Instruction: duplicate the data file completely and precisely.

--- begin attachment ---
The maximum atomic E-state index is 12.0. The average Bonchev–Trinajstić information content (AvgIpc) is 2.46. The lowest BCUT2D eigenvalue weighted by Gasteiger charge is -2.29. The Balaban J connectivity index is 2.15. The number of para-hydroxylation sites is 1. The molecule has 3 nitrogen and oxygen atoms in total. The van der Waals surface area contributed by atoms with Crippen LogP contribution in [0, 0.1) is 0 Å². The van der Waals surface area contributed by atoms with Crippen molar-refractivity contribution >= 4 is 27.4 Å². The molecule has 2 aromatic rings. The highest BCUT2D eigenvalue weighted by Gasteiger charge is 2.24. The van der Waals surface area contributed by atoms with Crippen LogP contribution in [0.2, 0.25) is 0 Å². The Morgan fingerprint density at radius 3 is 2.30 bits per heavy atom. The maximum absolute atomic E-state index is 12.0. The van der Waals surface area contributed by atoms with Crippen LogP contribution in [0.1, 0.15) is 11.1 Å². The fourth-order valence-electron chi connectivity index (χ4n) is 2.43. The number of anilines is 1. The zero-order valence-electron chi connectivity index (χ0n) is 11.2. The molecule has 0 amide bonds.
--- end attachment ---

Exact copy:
The maximum atomic E-state index is 12.0. The average Bonchev–Trinajstić information content (AvgIpc) is 2.46. The lowest BCUT2D eigenvalue weighted by Gasteiger charge is -2.29. The Balaban J connectivity index is 2.15. The number of para-hydroxylation sites is 1. The molecule has 3 nitrogen and oxygen atoms in total. The van der Waals surface area contributed by atoms with Crippen LogP contribution in [0, 0.1) is 0 Å². The van der Waals surface area contributed by atoms with Crippen molar-refractivity contribution >= 4 is 27.4 Å². The molecule has 2 aromatic rings. The highest BCUT2D eigenvalue weighted by Gasteiger charge is 2.24. The van der Waals surface area contributed by atoms with Crippen LogP contribution in [0.2, 0.25) is 0 Å². The Morgan fingerprint density at radius 3 is 2.30 bits per heavy atom. The maximum absolute atomic E-state index is 12.0. The van der Waals surface area contributed by atoms with Crippen LogP contribution in [0.1, 0.15) is 11.1 Å². The fourth-order valence-electron chi connectivity index (χ4n) is 2.43. The number of anilines is 1. The zero-order valence-electron chi connectivity index (χ0n) is 11.2. The molecule has 0 amide bonds.